notes from the garden
December 14th, 2010
When designing for winter interest naturally you think of evergreens and ornamental grasses.Â While these can be two important components of the winter garden, there are a lot of plants that are left out.Â Using evergreens and ornamental grasses as a backdrop to deciduous plants with interesting bark can combine to create a truly exceptional winter garden. Red and yellow twig dogwood (Cornus sp.) in front of ornamental grasses or evergreens will allow the brightly colored branches to stand out.Â The younger stems are the brightest in color, so be sure to prune to rejuvenate growth each year.
Perhaps one of the most popular trees for it interesting bark, is the River Birch (Betula nigra).Â Known for its shiny brown bark in youth, which becomes creamy colored and peels off in large thin sheets as it ages.Â For similar appeal in smaller spaces, the aptly named Paperbark Maple (Acer griseum) is a perfect fit.Â Growing to a height of 20 feet with a similar spread, this tree is named for its cinnamon colored bark which exfoliates in thin, curled strips.Â For an even smaller space, a shrub with exfoliating bark is the Oakleaf Hydrangea (Hydrangea quercifolia).Â Itâ€™s bark peels more with age and also has a cinnamon coloration.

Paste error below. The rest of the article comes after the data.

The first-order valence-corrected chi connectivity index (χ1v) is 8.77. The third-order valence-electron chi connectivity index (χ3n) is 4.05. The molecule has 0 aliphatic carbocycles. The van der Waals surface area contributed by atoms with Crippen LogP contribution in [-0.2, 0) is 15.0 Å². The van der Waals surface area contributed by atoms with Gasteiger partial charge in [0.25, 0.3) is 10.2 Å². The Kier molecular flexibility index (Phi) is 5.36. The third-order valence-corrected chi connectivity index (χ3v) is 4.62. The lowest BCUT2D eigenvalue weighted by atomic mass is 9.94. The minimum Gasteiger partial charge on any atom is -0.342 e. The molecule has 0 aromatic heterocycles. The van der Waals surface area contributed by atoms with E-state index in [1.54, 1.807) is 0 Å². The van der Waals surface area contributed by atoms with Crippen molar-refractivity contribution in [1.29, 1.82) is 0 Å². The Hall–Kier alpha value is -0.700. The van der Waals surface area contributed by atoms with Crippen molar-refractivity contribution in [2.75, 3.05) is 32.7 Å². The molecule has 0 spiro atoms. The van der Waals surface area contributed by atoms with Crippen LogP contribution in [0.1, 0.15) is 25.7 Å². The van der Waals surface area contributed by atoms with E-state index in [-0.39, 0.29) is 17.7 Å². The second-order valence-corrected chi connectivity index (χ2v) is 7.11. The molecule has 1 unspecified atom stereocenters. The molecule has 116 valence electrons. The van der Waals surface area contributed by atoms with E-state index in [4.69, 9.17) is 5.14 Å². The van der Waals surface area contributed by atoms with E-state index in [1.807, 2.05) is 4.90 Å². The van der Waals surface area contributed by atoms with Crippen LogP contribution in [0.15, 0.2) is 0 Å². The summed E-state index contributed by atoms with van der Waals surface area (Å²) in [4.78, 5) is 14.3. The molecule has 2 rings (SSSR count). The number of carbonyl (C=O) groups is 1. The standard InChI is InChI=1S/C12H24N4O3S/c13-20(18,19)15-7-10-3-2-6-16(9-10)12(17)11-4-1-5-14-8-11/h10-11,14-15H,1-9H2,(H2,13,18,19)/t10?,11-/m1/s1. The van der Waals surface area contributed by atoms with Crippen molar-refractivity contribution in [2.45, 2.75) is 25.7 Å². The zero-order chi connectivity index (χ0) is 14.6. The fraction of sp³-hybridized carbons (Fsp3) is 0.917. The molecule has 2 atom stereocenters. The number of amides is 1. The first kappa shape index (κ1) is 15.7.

Though, bark does not have to be exfoliating to provide interest.Â The Blue Beech (Carpinus caroliniana) is the perfect example.Â It has smooth gray bark, with a sinewy, muscle-like rippling (often referred to as a Musclewood Tree).
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